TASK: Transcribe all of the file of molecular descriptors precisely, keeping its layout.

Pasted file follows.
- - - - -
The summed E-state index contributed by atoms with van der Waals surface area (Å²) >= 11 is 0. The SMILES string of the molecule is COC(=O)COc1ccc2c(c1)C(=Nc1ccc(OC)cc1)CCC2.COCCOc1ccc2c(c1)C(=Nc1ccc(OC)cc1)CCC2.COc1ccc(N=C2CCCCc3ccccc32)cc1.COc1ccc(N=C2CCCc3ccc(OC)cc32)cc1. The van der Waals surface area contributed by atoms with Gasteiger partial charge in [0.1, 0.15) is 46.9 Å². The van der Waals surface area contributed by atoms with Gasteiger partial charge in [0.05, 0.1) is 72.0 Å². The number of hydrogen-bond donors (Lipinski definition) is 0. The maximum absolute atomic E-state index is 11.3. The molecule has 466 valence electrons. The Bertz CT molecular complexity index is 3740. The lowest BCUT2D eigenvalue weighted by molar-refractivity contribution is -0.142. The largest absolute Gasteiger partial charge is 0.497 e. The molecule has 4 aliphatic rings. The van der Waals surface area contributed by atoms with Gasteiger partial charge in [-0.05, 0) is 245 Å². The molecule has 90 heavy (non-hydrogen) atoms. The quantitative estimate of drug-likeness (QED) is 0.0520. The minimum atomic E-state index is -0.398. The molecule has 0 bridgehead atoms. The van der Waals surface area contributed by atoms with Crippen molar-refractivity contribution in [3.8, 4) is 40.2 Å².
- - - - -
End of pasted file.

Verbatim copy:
The summed E-state index contributed by atoms with van der Waals surface area (Å²) >= 11 is 0. The SMILES string of the molecule is COC(=O)COc1ccc2c(c1)C(=Nc1ccc(OC)cc1)CCC2.COCCOc1ccc2c(c1)C(=Nc1ccc(OC)cc1)CCC2.COc1ccc(N=C2CCCCc3ccccc32)cc1.COc1ccc(N=C2CCCc3ccc(OC)cc32)cc1. The van der Waals surface area contributed by atoms with Gasteiger partial charge in [0.1, 0.15) is 46.9 Å². The van der Waals surface area contributed by atoms with Gasteiger partial charge in [0.05, 0.1) is 72.0 Å². The number of hydrogen-bond donors (Lipinski definition) is 0. The maximum absolute atomic E-state index is 11.3. The molecule has 466 valence electrons. The Bertz CT molecular complexity index is 3740. The lowest BCUT2D eigenvalue weighted by molar-refractivity contribution is -0.142. The largest absolute Gasteiger partial charge is 0.497 e. The molecule has 4 aliphatic rings. The van der Waals surface area contributed by atoms with Gasteiger partial charge in [-0.05, 0) is 245 Å². The molecule has 90 heavy (non-hydrogen) atoms. The quantitative estimate of drug-likeness (QED) is 0.0520. The minimum atomic E-state index is -0.398. The molecule has 0 bridgehead atoms. The van der Waals surface area contributed by atoms with Crippen molar-refractivity contribution in [3.8, 4) is 40.2 Å².